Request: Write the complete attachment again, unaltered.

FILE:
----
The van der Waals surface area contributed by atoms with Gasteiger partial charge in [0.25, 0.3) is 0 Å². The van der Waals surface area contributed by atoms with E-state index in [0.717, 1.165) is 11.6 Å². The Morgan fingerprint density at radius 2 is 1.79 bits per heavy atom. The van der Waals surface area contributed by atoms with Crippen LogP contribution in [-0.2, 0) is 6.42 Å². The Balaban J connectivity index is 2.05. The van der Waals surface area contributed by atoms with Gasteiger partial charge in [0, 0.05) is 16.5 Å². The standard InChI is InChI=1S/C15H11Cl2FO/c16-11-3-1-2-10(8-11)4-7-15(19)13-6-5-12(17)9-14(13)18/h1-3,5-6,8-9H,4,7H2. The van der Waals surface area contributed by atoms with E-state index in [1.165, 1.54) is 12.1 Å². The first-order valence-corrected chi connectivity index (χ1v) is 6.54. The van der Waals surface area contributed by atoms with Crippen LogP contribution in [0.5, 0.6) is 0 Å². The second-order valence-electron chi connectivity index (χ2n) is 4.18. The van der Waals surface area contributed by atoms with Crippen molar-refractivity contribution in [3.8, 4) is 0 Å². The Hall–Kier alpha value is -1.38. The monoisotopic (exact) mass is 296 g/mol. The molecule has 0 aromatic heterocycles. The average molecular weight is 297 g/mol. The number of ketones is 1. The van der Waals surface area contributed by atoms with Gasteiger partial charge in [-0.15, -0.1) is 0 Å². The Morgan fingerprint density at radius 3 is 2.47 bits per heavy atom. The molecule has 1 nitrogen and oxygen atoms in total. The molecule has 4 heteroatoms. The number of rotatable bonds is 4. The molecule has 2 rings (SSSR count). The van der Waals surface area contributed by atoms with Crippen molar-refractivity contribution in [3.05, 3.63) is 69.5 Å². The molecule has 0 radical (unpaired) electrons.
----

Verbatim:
The van der Waals surface area contributed by atoms with Gasteiger partial charge in [0.25, 0.3) is 0 Å². The van der Waals surface area contributed by atoms with E-state index in [0.717, 1.165) is 11.6 Å². The Morgan fingerprint density at radius 2 is 1.79 bits per heavy atom. The van der Waals surface area contributed by atoms with Crippen LogP contribution in [-0.2, 0) is 6.42 Å². The Balaban J connectivity index is 2.05. The van der Waals surface area contributed by atoms with Gasteiger partial charge in [0, 0.05) is 16.5 Å². The standard InChI is InChI=1S/C15H11Cl2FO/c16-11-3-1-2-10(8-11)4-7-15(19)13-6-5-12(17)9-14(13)18/h1-3,5-6,8-9H,4,7H2. The van der Waals surface area contributed by atoms with E-state index in [1.165, 1.54) is 12.1 Å². The first-order valence-corrected chi connectivity index (χ1v) is 6.54. The van der Waals surface area contributed by atoms with Crippen LogP contribution in [0.5, 0.6) is 0 Å². The second-order valence-electron chi connectivity index (χ2n) is 4.18. The van der Waals surface area contributed by atoms with Crippen molar-refractivity contribution in [3.8, 4) is 0 Å². The Hall–Kier alpha value is -1.38. The monoisotopic (exact) mass is 296 g/mol. The molecule has 0 aromatic heterocycles. The average molecular weight is 297 g/mol. The number of ketones is 1. The van der Waals surface area contributed by atoms with Gasteiger partial charge in [-0.15, -0.1) is 0 Å². The Morgan fingerprint density at radius 3 is 2.47 bits per heavy atom. The molecule has 1 nitrogen and oxygen atoms in total. The molecule has 4 heteroatoms. The number of rotatable bonds is 4. The molecule has 2 rings (SSSR count). The van der Waals surface area contributed by atoms with Crippen molar-refractivity contribution in [3.05, 3.63) is 69.5 Å². The molecule has 0 radical (unpaired) electrons.